Friday, October 24, 2014

She's Coming Undone and He Has Nothing to Do With It: 'Laggies' and 'White Bird in a Blizzard'

Shailene Woodley, Gabourey Sidibe and Mark Indelicato in “White Bird in a Blizzard." Photo courtesy of Magnolia Pictures.

WOMEN going through existenial crises is the theme of two films opening in U.S. theaters today.

In Lynn Shelton's romantic comedy, “Laggies,” Megan (a well-cast Keira Knightley) is 28 and has not much to show for it since she graduated high school. Reality dawns as she prepares to attend her 11-year high school reunion.

Lest mediocrity clump down and swallow her whole, she takes some drastic measures and is aided and abetted by 16-year-old Annika (Chloë Grace Moretz, also well-cast) who, after all, owes her elder. (See video below).

The ensuing fallout is delightful and amusing, if not always satisfying. Yet an unapologetic chick flick.

A chick flick of a wholly different temperament is “White Bird in a Blizzard.” It is based on the novel of the same name by Laura Kasischke.

Sensitively directed by Gregg Araki and his biggest film to date, it is engaging but also fails to satisfy as one wants. A good deal of discontent with this thriller may be derived from a somewhat convoluted plot.

At its center are mother and daughter, Eve (Eva Green) and Kat (Shailene Woodley). Both are trying to find their way in an increasingly obtuse world. One doesn't succeed, and there is hope for the other in a tale where issues related to abandonment and lost youth drive the plot. (See video below).

On a side note, it is difficult to ignore in “White Bird in a Blizzard” the presence of two high-profile black actresses and speculate about what these supporting roles suggest about their respective career trajectories.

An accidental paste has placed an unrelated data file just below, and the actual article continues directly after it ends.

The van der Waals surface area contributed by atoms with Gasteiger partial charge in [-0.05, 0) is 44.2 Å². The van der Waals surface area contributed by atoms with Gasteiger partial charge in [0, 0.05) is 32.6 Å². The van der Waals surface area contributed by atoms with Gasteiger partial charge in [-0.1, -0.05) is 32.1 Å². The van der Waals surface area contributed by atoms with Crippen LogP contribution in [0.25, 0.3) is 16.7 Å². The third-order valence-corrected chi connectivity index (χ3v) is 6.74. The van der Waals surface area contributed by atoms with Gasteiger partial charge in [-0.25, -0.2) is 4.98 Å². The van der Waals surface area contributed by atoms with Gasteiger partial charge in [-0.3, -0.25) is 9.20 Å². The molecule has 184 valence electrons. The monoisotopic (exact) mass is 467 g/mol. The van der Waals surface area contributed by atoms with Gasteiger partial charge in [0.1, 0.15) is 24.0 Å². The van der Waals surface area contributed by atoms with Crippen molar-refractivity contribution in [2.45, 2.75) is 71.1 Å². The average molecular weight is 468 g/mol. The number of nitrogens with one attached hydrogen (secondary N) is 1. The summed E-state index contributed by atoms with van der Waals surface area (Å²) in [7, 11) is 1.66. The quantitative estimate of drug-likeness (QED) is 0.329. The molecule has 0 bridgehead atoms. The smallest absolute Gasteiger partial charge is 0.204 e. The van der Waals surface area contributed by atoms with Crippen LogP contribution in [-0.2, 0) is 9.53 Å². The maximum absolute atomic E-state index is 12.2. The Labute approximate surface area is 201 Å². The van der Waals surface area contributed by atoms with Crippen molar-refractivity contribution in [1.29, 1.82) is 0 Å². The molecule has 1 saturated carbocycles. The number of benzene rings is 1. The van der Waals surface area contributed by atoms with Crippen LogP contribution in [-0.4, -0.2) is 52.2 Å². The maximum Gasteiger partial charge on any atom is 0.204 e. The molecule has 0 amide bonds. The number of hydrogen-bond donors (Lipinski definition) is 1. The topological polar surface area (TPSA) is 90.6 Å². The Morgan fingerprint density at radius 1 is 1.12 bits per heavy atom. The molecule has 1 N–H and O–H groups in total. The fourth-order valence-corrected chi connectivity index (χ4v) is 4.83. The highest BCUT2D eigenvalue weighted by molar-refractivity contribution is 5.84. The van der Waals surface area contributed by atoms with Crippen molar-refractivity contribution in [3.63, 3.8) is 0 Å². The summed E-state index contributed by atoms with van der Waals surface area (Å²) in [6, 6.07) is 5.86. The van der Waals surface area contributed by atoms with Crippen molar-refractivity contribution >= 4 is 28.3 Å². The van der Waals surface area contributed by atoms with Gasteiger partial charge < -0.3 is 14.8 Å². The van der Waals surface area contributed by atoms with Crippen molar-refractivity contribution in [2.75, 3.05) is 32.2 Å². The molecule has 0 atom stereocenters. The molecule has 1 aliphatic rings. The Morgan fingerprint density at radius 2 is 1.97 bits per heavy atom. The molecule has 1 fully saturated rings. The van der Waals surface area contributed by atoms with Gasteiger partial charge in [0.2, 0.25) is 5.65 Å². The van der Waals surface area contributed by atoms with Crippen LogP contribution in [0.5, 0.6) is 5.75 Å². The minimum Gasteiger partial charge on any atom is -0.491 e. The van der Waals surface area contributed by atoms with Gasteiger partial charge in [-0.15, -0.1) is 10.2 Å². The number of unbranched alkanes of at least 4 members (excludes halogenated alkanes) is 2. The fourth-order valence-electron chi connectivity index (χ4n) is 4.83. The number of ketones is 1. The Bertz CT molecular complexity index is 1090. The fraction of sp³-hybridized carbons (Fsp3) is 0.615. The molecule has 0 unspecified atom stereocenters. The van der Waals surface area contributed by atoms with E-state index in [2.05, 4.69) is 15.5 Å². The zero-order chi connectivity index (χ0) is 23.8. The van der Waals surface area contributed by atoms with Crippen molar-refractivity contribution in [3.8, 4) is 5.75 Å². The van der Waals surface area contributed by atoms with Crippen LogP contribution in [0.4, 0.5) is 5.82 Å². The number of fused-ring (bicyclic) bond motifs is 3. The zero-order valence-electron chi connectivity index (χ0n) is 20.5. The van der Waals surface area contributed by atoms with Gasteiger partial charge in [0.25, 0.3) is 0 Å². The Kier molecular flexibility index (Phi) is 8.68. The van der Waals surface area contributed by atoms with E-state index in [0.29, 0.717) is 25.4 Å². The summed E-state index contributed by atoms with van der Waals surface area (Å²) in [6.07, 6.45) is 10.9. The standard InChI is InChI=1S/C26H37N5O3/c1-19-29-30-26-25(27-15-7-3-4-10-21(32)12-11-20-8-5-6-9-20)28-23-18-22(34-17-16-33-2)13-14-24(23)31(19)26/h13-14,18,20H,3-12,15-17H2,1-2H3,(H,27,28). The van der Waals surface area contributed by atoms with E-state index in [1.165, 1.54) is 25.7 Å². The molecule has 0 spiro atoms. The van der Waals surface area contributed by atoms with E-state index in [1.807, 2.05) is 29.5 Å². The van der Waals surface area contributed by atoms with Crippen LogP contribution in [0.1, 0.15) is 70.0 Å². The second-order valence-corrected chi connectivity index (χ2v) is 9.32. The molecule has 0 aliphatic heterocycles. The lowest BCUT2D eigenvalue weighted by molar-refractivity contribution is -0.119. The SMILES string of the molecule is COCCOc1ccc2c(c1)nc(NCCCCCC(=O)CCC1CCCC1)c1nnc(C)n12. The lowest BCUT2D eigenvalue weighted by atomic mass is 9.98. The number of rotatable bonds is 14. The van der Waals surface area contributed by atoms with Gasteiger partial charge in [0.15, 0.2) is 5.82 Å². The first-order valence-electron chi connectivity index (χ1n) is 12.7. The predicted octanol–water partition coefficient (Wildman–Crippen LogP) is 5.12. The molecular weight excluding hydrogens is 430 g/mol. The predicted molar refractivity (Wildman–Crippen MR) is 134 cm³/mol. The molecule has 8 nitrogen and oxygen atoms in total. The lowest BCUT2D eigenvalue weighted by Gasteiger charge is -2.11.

Gabourey Sidibe has in Beth a vibrant character as Kat's best friend. The young actress seems to be thriving since her rise in “Precious.” On the otherhand, Angela Bassett in a role far beneath her considerable talent as the youngster's therapist, Dr. Thaler, has been struggling to find her footing since her splash in “What's Love Got to Do With It.”

Meanwhile, the most interesting aspect of both films, which both had their world premiere earlier this year at the Sundance Film Festival, their shortcomings, notwithstanding. Indeed, where they most succeed is in permitting women to be less than paragons.

To dare not be salt of the earth. To be flawed, a slacker. To unburden themselves of the shackles of nurturer and dutiful. To be woefully imperfect, damn it!

Too often in film and TV when women are floundering, they are victims whose circumstances are caused by some man. He beat her. He sexually harassed her. He cheated on her. The louse left her for a younger and/or hotter woman.

Conversely, the women in “Laggies” and “White Bird in a Blizzard” have men who love them, perhaps too much. These females are the bad guy, if you will.

In these films, as in two popular but very different treatments of the female in full free fall, set in Brooklyn, incidentally – CBS' “Two Broke Girls” and HBO's “Girls, the protagonists are negotiating life's vicissitudes at the instigation of other catalysts.

It is refreshing, emancipating and wonderful to witness this oft-neglected aspect of the female experience.

“Laggies” is rated R for language, some sexual material and teen partying; visit to learn more about the film.
“White Bird in a Blizzard” is rated R for sexual content/nudity, language and some drug use; visit to learn more about the film.

No comments :

Post a Comment

Creative Commons License
VEVLYN'S PEN: The Wright take on life by Vevlyn Wright is licensed under a Creative Commons Attribution-Noncommercial-Share Alike 3.0 United States License .
Based on a work at .
Permissions beyond the scope of this license may be available at .